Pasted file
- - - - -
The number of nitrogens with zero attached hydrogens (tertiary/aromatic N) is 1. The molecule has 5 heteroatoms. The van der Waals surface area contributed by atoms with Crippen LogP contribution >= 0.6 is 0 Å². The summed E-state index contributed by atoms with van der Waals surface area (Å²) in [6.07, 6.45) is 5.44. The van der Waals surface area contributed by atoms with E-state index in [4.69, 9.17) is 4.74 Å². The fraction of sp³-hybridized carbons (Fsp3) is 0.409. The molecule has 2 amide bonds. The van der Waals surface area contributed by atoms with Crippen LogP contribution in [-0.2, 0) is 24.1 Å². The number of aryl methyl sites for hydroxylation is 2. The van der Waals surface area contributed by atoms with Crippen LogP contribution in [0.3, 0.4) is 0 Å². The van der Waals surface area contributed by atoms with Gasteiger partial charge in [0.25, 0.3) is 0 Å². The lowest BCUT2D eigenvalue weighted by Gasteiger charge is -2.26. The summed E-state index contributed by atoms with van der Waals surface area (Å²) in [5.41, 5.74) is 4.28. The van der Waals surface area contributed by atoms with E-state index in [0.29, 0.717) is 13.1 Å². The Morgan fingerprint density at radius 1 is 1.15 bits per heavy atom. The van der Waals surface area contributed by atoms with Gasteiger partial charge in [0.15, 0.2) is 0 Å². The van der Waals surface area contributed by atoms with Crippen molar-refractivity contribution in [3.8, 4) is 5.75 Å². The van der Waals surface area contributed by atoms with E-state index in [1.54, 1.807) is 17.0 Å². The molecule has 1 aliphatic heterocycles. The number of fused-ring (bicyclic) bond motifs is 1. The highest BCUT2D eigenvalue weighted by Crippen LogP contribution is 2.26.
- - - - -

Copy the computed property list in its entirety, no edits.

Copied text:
The number of nitrogens with zero attached hydrogens (tertiary/aromatic N) is 1. The molecule has 5 heteroatoms. The van der Waals surface area contributed by atoms with Crippen LogP contribution >= 0.6 is 0 Å². The summed E-state index contributed by atoms with van der Waals surface area (Å²) in [6.07, 6.45) is 5.44. The van der Waals surface area contributed by atoms with E-state index in [4.69, 9.17) is 4.74 Å². The fraction of sp³-hybridized carbons (Fsp3) is 0.409. The molecule has 2 amide bonds. The van der Waals surface area contributed by atoms with Crippen LogP contribution in [-0.2, 0) is 24.1 Å². The number of aryl methyl sites for hydroxylation is 2. The van der Waals surface area contributed by atoms with Crippen LogP contribution in [0.3, 0.4) is 0 Å². The van der Waals surface area contributed by atoms with Gasteiger partial charge in [0.25, 0.3) is 0 Å². The lowest BCUT2D eigenvalue weighted by Gasteiger charge is -2.26. The summed E-state index contributed by atoms with van der Waals surface area (Å²) in [5.41, 5.74) is 4.28. The van der Waals surface area contributed by atoms with E-state index in [0.29, 0.717) is 13.1 Å². The Morgan fingerprint density at radius 1 is 1.15 bits per heavy atom. The van der Waals surface area contributed by atoms with Gasteiger partial charge in [0.15, 0.2) is 0 Å². The van der Waals surface area contributed by atoms with Crippen molar-refractivity contribution in [3.8, 4) is 5.75 Å². The van der Waals surface area contributed by atoms with E-state index in [1.54, 1.807) is 17.0 Å². The molecule has 1 aliphatic heterocycles. The number of fused-ring (bicyclic) bond motifs is 1. The highest BCUT2D eigenvalue weighted by Crippen LogP contribution is 2.26.